The Department of Electrical and Computer Engineering at McMaster University in Hamilton, Canada has a unique undergraduate program that combines seemingly disparate studies: Electrical and Biomedical Engineering. Dr. Shahin Sirouspour, an Associate Professor in the department, became deeply interested in medical robotics after joining McMaster in 2003. He noticed the need for engineers who understand medical sciences. Or maybe it was a need for medical practitioners who understand engineering? The lines were blurring. Either way, technology was playing an increasingly important role in the delivery of healthcare services.
Make Hands-On Learning In Biomedical Robotics Accessible To Undergraduates
So in 2006, under Dr. Sirouspour’s direction, the program introduced a groundbreaking course in Medical Robotics. Utterly unique, this course provided undergraduate students hands-on access to functioning medical robots in their labs. One problem: industrial robots are too bulky, expensive and unsafe to allow undergrads near them. Or at least, that’s what some believed.
Unique Medical Robots, Customized From Off-The-Shelf Devices And Supported By Quanser Co-Written Curriculum
“We realized there was nothing in medical robotics, and especially for the undergrad level that we could go directly and buy.” However, for his research, Dr. Sirouspour had a working relationship with the innovative engineers at Quanser. He was convinced they were the right people to create custom devices for his lab. Quanser “always gives us the flexibility of going and talking to them. We have some ideas and they have their own ideas and so we have this ability to collaborate and cooperate and always come up with something that is useful for the students.” Together Dr. Sirouspour and several leading Quanser engineers traded ideas and co-invented a unique lab for this unique course.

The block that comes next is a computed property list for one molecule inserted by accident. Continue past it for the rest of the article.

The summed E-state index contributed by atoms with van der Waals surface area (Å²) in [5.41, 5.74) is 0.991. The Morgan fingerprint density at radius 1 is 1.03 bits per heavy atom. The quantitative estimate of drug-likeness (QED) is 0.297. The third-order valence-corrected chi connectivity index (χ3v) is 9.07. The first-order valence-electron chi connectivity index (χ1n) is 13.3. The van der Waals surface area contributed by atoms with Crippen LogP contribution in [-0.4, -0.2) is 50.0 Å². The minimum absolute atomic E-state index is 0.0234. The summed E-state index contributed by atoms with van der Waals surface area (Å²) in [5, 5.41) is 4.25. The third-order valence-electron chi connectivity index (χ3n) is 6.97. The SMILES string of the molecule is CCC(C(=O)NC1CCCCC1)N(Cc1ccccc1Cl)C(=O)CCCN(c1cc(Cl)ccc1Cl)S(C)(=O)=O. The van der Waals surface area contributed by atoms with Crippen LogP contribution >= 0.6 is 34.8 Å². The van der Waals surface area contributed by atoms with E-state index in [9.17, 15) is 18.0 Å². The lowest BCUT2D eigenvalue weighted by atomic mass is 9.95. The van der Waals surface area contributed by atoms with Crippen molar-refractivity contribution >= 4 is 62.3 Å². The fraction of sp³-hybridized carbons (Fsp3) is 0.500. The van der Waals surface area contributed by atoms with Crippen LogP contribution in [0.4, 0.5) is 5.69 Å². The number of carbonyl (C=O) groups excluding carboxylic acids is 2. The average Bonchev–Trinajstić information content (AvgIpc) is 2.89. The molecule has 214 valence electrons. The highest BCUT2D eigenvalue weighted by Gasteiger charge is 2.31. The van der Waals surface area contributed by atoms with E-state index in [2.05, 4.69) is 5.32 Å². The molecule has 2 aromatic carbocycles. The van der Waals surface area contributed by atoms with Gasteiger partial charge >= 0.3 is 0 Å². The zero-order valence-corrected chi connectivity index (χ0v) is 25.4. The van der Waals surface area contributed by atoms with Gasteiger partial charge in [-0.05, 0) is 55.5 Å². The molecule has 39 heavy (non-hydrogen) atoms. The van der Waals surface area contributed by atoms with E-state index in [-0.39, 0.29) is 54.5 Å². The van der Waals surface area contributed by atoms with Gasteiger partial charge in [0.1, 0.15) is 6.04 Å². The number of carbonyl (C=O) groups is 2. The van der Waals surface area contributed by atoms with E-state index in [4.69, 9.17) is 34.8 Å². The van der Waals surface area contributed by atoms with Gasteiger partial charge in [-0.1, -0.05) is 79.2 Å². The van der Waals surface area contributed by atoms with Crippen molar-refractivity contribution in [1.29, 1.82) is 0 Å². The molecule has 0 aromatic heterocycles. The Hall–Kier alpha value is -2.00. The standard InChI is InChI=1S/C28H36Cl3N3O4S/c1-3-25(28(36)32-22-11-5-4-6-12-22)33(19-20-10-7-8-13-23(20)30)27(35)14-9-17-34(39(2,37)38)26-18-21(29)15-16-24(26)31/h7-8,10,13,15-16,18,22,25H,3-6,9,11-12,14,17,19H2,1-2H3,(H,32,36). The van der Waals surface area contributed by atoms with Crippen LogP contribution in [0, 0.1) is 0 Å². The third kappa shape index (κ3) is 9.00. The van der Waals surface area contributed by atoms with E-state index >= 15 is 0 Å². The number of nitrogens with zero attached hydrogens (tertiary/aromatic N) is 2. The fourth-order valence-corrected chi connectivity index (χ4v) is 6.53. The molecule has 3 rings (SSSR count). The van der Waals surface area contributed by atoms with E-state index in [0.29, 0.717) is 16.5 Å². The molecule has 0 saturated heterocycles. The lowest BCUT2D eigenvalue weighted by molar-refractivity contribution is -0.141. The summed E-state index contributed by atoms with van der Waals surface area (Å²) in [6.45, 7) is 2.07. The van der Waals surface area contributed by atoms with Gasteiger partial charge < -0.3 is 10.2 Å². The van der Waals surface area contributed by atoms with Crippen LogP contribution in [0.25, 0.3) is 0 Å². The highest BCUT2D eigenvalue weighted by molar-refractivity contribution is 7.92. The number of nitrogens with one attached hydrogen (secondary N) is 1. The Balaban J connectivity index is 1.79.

Using existing Quanser software and hardware components, new medical robotics experiments were made accessible for undergrads. “QPA, the power amplifier and the data acquisition boards, they were already there,” Dr. Sirouspour matter-of-factly explains. “The hardware was actually a modification of an existing device – the twin pantograph to a single pantograph and we had to add some other extra components to it. So it was some customization of the hardware and the robot itself.” Still, with the existing devices and goodwill between partners, what many thought was prohibitively expensive became eminently doable.
Speaking of willing partners, Quanser helped compose the curriculum for the experiments –a service they provide their college and university clients around the world. When they first learned of McMaster’s Medical Robotics course, the engineers at Quanser were eager to be involved. Like many teaching and researching professors, Dr. Sirouspour likes the idea of purchasing experiments that come with curriculum. “It can save a lot of time for somebody who is developing a new course.”
Higher Enrollment By Superior Students, Pursuing Myriad Careers
Most academics agree that hands-on learning is among the best ways to teach – especially with today’s tech-savvy generation. Thanks to the excitement these customized robots create, there’s no shortage of students applying to take Dr. Sirouspour’s course. Consequently, he can be very picky.
The course offers a variety of directions. “Students are very interested in robotics systems and if you have the opportunity to give them some exposure to those types of systems through an undergraduate course, that would help them make decisions for their future,” says Dr. Sirouspour, “whether they are going to a graduate course or industry.”
They come from several disciplines and can go onto many others. It’s “one of the very first undergraduate programs in Canada where students actually get into a combination of electrical engineering and biomedical engineering,” says Dr. Sirouspour. Students “with this degree (would) be able to go to medical school if they want. Obviously they can also go to graduate studies in electrical and biomedical engineering.” The range of opportunity is “not just limited to medical applications. The course has a broader audience. It introduces the students to the state-of-the-art robotics and real-time control systems and gives them a very good sense of what happens in reality, when you take some theoretical concepts and try to apply them to real-life problems.” This confluence of directions supports Quanser’s belief that control is fundamental for any area of engineering. And that Quanser is the right partner for captivating, motivating and graduating young minds.